What Is a Subprime Borrower?
A subprime borrower is a person considered to be a relatively high credit risk for a lender. Subprime borrowers have lower credit scores and are likely to have multiple negative factors in their credit reports, such as delinquencies and account rejections. Subprime borrowers may also have a "thin" credit history, meaning they have little or no activity in their credit reports on which lenders can base their decisions.
- Subprime borrowers are individuals who are considered to represent a higher risk to lenders.
- They typically have credit scores below 670 and other negative information in their credit reports.
- Subprime borrowers may find it harder to obtain loans and will usually have to pay higher interest rates when they do.
- However, many lenders are offering new products to serve this market.
Understanding Who Becomes a Subprime Borrower
Lenders rely on credit bureaus to provide credit reports and credit scores on which to base their lending decisions. Credit scores are calculated using a variety of methodologies, and the higher the score, the better the person's credit is assumed to be. The most widely used credit score is the FICO score.
Experian, one of the three major national credit bureaus, breaks credit scores into five tiers. The top three tiers—known as "exceptional," "very good," and "good"—are reserved for individuals with credit scores of 670 and up. (The highest possible FICO score is 850.)
Subprime borrowers fall into the bottom two tiers, the "fair" and "very poor" categories. Fair credit involves scores ranging from 580 to 669; very poor credit is anything lower than 580. (The lowest possible score is 300.)
Their low credit scores make it hard for subprime borrowers to obtain credit through traditional lenders. When they are able to obtain loans, subprime borrowers will generally receive less favorable terms, compared with borrowers who have good credit.
Subprime lenders, companies that specialize in this market, are willing to take on the greater risk that subprime borrowers pose in return for higher rates of interest. While subprime lending can be a profitable business, it was one of the major factors that led to the subprime mortgage crisis in the U.S. in 2008. Many lenders, specifically in the mortgage market, relaxed their requirements in order to attract more borrowers. These mortgages had higher rates of default and subsequently led to new regulations, primarily the Dodd-Frank Act, which tightened the standards for lending across the credit markets.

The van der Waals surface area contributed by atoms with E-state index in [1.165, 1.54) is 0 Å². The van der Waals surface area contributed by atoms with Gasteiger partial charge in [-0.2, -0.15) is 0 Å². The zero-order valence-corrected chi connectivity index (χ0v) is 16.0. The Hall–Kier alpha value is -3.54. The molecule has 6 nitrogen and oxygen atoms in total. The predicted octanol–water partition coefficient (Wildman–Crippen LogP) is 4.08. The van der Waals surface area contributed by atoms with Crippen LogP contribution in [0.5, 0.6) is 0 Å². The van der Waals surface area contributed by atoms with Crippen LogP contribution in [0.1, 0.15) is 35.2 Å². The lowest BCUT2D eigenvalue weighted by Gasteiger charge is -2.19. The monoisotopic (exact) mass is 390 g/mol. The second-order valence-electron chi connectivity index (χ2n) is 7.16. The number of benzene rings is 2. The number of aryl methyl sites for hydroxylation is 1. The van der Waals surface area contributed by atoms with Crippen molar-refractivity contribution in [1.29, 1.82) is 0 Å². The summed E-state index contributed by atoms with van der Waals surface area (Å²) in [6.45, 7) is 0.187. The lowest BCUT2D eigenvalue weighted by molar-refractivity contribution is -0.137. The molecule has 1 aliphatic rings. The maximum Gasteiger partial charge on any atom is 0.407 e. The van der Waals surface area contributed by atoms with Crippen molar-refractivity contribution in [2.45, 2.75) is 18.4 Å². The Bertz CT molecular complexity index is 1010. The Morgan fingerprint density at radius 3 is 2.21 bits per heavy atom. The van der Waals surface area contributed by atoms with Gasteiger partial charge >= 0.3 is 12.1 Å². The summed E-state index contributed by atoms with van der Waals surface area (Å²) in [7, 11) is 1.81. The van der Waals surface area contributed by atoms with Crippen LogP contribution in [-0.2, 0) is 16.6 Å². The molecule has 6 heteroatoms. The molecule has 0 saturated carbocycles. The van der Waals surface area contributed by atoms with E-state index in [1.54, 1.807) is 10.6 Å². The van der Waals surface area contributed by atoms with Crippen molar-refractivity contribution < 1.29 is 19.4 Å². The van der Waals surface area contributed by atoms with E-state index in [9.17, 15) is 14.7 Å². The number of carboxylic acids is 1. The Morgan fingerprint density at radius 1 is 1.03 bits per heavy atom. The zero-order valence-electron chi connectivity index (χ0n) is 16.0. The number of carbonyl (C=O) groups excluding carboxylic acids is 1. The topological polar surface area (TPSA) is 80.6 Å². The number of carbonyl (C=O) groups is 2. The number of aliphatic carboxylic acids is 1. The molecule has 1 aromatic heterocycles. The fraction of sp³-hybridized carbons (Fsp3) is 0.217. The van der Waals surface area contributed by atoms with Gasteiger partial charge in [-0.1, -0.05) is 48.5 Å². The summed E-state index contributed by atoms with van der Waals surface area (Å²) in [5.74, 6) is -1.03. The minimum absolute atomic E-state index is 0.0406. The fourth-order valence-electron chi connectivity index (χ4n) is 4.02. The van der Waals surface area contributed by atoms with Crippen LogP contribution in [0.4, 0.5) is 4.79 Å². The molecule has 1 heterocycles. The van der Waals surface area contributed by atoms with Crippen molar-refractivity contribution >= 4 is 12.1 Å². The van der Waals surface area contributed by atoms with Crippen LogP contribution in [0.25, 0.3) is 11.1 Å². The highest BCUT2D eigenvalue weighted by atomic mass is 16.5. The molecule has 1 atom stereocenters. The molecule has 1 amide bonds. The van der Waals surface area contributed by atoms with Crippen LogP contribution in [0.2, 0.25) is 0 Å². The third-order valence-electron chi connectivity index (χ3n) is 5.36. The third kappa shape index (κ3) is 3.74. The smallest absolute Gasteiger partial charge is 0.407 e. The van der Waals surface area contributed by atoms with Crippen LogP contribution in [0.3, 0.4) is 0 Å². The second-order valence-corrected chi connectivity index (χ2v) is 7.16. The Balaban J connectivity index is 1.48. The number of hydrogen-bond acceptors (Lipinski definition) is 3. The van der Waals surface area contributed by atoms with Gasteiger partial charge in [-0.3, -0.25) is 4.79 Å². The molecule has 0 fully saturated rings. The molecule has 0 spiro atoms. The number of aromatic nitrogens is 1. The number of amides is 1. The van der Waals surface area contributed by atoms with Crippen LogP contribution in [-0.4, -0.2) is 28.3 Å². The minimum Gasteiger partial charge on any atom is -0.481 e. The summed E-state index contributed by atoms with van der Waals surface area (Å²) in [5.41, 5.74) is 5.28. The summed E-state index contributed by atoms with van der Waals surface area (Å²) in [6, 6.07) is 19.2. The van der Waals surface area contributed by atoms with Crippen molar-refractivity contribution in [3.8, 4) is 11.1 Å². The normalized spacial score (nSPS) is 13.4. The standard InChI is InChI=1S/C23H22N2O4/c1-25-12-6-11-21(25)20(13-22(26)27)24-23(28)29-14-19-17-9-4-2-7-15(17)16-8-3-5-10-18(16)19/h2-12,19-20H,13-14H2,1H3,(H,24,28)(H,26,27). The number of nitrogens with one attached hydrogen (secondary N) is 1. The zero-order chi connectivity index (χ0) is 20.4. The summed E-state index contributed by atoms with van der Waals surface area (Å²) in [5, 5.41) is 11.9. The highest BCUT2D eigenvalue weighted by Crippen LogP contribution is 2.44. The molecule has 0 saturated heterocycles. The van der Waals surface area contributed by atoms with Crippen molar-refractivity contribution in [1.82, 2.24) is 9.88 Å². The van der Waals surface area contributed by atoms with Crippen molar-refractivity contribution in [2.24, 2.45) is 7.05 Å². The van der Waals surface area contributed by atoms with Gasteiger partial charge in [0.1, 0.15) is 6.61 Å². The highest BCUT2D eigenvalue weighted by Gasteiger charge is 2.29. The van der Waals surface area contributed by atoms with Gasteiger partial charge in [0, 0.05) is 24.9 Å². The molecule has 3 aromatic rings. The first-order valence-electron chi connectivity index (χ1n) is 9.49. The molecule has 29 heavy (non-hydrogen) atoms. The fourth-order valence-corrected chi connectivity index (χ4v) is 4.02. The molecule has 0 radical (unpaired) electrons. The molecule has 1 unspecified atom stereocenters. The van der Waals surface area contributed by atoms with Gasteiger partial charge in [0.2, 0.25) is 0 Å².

Types of Subprime Products
In today's emerging fintech market, a number of new companies, including various online lenders, now focus on subprime and thin-file borrowers. Credit agencies have also developed new credit scoring methodologies for such borrowers. This has helped to increase the available offerings for subprime borrowers.
Secured credit cards can help subprime borrowers improve their credit scores and eventually qualify for a regular credit card.
One widely available product that provides an alternative for subprime borrowers is the secured credit card. The borrower puts money into a special bank account and is then allowed to spend up to a certain percentage of that amount, using the secured card. After a period of time, the borrower may be eligible to upgrade to a credit card with a higher credit limit.
Some companies also offer conventional, unsecured credit cards tailored to subprime borrowers. They include Credit One Bank, First Premier Bank, and First Savings Bank. The interest rates on these credit cards can top 30%, and they often carry annual fees of $100 or so and monthly fees ranging from $5 to $10 a month. These cards usually also have a lower credit limit than other cards, which is another way lenders mitigate some of the subprime risks.
In addition to credit cards, many subprime lenders also offer non-revolving loans, such as car loans, with interest rates in the range of 36%.
Payday lenders are another, more controversial, subprime credit alternative. These lenders provide short-term loans at annual percentage rates (APRs) that can exceed 400% in some states.
In mortgage lending, subprime borrowers can present less risk than in other types of lending because the mortgage is secured by the home itself. Still, subprime borrowers may have a more difficult time obtaining a mortgage and can expect to pay a higher interest rate than the average borrower if they do.